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How Will Insurance Penetration Hamper Japan’s Recovery?

Earthquake in Japan: The Global Insurance Impact

The latest damage report for the earthquake and tsunami that struck the northeast coast of Japan could potentially reach $300 billion, making the catastrophe the world’s costliest natural disaster ever recorded. At latest count almost 50,000 buildings have been destroyed, according to the National Police Agency of Japan. The damage estimates include homes, roads, factories and other infrastructure but does not include economic losses from the nuclear disaster or other power outages that will continue to cause business disruption.

In a recent 2010 A.M. Best Company Review, it was reported that more than 51 percent of insured losses from Hurricane Katrina have been paid by commercial insurers, which included over $21 billion in paid claims on an estimated $41 billion in insured losses. More recently in Christchurch, New Zealand, a 6.3 magnitude earthquake struck causing over $10 billion in insured losses, which was 75 percent of the overall economic loss. In both cases the reinsurance communities picked up over 50 percent of the reimbursement.

Unfortunately, insurance penetration for natural disasters in Japan is remarkably low considering that approximately 1,500 earthquakes with magnitudes of four to six on the Richter scale strike yearly. According to Warren Isom, executive vice president for Willis Re, who spoke at HB Litigation Conferences’ 18th Annual Insurance Insolvency & Reinsurance Roundtable, on March 30, 2011, “Insurance for earthquakes and tsunamis is neither compulsory nor automatic in Japan.  Most coverage is for mortgaged financed dwellings, and even then personal lines for dwellings or household coverage is less than 20 percent.” In addition, commercial industrial insurance is plagued with high deductibles and co-insurance premiums. For example, a factory insured for $1 million with disaster coverage would likely pay a 20-percent deductible and then receive only one dollar for every four dollars of damage after $200,000.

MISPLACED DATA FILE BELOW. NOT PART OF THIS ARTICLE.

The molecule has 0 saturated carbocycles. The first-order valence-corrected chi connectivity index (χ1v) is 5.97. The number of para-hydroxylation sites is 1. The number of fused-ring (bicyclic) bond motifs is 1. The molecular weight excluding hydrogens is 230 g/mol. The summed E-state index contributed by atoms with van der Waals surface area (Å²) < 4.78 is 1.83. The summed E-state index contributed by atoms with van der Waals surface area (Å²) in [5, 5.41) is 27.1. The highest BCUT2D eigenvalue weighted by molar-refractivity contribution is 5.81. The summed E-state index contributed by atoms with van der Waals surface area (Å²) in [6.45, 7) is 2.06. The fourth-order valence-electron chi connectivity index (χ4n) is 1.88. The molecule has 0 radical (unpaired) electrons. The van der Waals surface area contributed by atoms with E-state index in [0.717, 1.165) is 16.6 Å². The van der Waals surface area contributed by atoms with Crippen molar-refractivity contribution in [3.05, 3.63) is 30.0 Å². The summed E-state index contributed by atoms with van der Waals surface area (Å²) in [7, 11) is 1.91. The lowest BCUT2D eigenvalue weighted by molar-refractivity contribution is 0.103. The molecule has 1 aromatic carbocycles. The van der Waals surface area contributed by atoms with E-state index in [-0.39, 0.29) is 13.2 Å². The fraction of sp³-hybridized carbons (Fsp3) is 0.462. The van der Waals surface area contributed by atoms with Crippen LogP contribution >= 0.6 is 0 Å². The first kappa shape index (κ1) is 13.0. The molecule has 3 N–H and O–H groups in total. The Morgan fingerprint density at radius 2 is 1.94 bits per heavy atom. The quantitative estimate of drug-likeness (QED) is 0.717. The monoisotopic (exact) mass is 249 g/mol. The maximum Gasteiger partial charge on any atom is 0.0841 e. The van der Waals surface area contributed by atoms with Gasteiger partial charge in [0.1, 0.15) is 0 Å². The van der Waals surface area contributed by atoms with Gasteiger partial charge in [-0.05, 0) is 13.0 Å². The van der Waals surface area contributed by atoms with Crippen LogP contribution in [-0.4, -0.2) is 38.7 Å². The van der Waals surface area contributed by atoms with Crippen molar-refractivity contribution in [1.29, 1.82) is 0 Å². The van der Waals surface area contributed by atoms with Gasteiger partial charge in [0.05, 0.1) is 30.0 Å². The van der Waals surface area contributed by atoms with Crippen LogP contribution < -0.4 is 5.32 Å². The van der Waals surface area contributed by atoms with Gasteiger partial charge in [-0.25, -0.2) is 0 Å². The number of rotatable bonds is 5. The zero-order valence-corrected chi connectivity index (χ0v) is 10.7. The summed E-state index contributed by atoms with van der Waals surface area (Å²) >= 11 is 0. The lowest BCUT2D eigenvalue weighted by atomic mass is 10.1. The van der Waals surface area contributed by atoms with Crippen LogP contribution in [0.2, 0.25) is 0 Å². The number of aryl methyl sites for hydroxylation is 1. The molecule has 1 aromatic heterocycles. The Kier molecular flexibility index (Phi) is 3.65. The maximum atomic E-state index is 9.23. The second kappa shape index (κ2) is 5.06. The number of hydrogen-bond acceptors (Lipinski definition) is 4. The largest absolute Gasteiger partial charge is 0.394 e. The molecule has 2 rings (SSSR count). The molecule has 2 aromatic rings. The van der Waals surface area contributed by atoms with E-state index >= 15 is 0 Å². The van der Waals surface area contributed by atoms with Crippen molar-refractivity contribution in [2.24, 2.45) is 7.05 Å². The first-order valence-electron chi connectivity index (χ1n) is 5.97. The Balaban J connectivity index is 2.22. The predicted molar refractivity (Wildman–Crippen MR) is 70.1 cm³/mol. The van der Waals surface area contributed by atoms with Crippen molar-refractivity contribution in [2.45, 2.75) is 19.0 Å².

Energy insurance coverage, similar to commercial industrial coverage, also has high deductibles and co-insurance premiums, which may impact the current power outages and energy crisis. It is also likely that vehicles are not covered by natural disaster, though marine insurance is much more prevalent. It is estimated that insured loss to boats and freighters was $300 million alone.

Although some predict insured losses would be $20 – $35 billion, it is too early to determine what the actual insured losses will be. “The impact from the planned power outages is likely to be significant,” Fumihira Nishizaki, director of macroeconomic analysis at the Cabinet Office, was quoted as saying by Reuters®. Because of the crisis at the Fukusima Daiichi nuclear plant, many factories and plants remain closed. As a consequence, business disruption losses will continue to mount. 

Some insurance coverage litigators have classified the earthquake as a grave natural disaster of “unusual character” since it has triggered devastating tsunamis and the current nuclear crisis. Others argue that Japan sits atop a very unstable zone with daily tremors, and is where 10 percent of the world’s active volcanoes are found. Many insurers suspect Japan’s current risk management approach to be a focus as the post-mortem on the disaster is conducted. Some, however, are optimistic the impact will not be as dramatic as Katrina, since Japan has a high level of insurance retention through government programs. Tied with the reinsurance industry, the government and joint stock companies have pooled resources of $57 billion available for disaster claims, according to Isom of Willis Re. Business interruption looms large, though, as Japan plays a key supply-chain role producing much of the world’s semiconductors, automobile engines and LCD displays, as examples. On April 12, 2011, the International Monetary Fund cut its forecast for economic growth in Japan citing lack of production capabilities from power disruption.

According to Linda Kornfeld, a partner in the Los Angeles office of Jenner & Block, business interruption issues from the power disruption will be significant.  “Procedural requirements including a notice requirement to communicate the loss in a certain timeframe preventing a lack of coverage, and proof of loss illustrating the nature of loss and attempts to q."uantify the loss can be complex. Failure to do so correctly could provide insurers proof of failure to comply and thus, deny coverage."